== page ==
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Empowering women in agribusiness

The contribution of women in agriculture

The importance of women in agriculture and agribusiness cannot be overemphasised. Women make up about 43% of the total workforce in agriculture in African. The proceeds from the farm are transformed into income through agribusiness sales. It is estimated that the majority of the female workforce depends on agriculture as the main source of income. But this agro-industry is male-dominated and most women are barely able to make a decent living and survive. How might we make the Agriculture sector attractive to women so it’s seen not only as a daily activity and a way of life but as a source of income and an economic game-changer?

Women are the backbone of every growing economy because of their key role, especially in agriculture. This is even more so in Africa and in the rural areas. Engaging women in agriculture and later in agribusiness will help to improve not only their livelihood but also that of the society. According to FAO, educating rural African women in agriculture to produce high quality and nutritious food will have a great impact on their income, health, eating habits (nutrition), and society.

Engaging women in agriculture is one thing and in agribusiness is another. Most farming households in Africa are headed by women and with a challenge of acquiring land for farming. The policies in place in most cases do not actually favour women. The effect of climate change on productivity is making matters worse for women of which most of them highly dependent on agriculture for food production for a living. For these women, this has always been their way of life, inherited from the past generation. So how to encourage these women to see and take on agriculture as a business and not as a way of life? Help them become “market-ready” and use their profits to enhance food security and wellbeing as well as enhance and sustain their livelihoods?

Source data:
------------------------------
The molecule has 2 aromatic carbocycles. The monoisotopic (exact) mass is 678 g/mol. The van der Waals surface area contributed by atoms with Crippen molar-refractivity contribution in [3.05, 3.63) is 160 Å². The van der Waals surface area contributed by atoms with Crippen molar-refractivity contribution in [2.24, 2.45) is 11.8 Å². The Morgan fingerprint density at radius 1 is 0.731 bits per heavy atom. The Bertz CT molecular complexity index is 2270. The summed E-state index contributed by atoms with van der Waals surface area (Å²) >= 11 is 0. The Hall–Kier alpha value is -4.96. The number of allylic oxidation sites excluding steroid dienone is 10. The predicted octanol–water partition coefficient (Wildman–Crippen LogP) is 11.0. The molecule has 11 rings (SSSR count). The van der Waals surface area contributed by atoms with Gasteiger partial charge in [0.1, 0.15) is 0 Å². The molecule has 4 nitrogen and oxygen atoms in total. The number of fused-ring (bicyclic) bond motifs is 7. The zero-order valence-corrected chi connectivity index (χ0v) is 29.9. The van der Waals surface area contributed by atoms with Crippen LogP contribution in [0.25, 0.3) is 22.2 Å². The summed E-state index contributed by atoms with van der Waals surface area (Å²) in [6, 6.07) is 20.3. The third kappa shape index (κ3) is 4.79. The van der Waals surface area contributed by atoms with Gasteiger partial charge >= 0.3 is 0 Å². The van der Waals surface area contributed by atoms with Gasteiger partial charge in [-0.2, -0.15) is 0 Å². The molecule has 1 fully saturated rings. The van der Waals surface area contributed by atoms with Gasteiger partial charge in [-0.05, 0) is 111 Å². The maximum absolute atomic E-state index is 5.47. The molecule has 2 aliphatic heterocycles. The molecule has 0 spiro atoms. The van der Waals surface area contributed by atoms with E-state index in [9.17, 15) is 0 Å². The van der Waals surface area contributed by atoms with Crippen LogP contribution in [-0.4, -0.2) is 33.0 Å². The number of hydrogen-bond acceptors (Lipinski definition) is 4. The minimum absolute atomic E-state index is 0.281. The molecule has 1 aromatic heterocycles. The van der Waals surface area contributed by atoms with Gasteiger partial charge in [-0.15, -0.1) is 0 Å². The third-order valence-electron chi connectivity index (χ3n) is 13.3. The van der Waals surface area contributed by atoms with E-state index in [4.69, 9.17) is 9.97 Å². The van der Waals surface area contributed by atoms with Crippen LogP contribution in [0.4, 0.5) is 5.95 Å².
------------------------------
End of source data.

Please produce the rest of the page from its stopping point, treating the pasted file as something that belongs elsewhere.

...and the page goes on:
Agribusiness women worth encouraging, but how?

First, create awareness about agriculture as a business and attract young agriculturalists into the sector. Unfortunately, agriculture has acquired a rather negative connotation – especially in Africa. More specifically it is perceived as a path, for the less educated, a dirty job because it is not mechanised and the product is for home consumption and very little for commercial purpose. Rallying and organising women in groups around agriculture is a noble thing to do because it creates that sense of commitment, continually, and ownership. For example, the Shea butter trade in East and West Africa is mostly done by women, where it is considered to be “women’s gold”.  Organising women around this trade and branding the Shea butter in a way that meets international standards will help to secure these women a steady income and a ready market for their product. As such, they can add value and sell either in bulk or in ready-to-retail volumes and packaging like with EuroAfri Naturals.

Organise the women into groups – because “united we stand”. As a group, women can file for certification for their products and pay as a group instead of filing as an individual which can be expensive. Together, they can brand their products to meet regional and international market standards. Also, as a group, they can learn from each other and give voice to the voiceless among the group.

Train the women and the farming community on how to produce in an increasingly sustainable way that will help to protect the environment.

Help link the producers with a focus on women to enter key markets for their product be it local, regional, or international. With AfCFTA in place, it can help these women to reach new markets for their products and visibility concerning their product.

EuroAfri Link was created based on this notion of facilitating market linkages with a focus on women-run businesses and on youths. In Uganda, EuroAfri Link is working with EVICO Services Limited to organise women around Shea butter production and help brand their product to meet the EU market. What EAL does with their market linkages service in the EU is that with research-informed practices and expert market know-how, EuroAfri Link acts as the mediator in business transactions between the African producers/seller and the European off-takers/Buyers, this is done by ensuring that the business transaction process is smooth from initial contact to the delivery of the product and the eventual termination of contracts. We do not only link but also assist smallholder cooperatives and associations to acquire the knowledge, expertise, and skills required in order to ensure that their produce meets international standards. And this is done through working with trusted partners in Africa and EAL representatives.


By Jonathan S. Woods – Eukalypton,  Evelyne Achieno – EVICO Service Limited & Patience Chindong – EAL  


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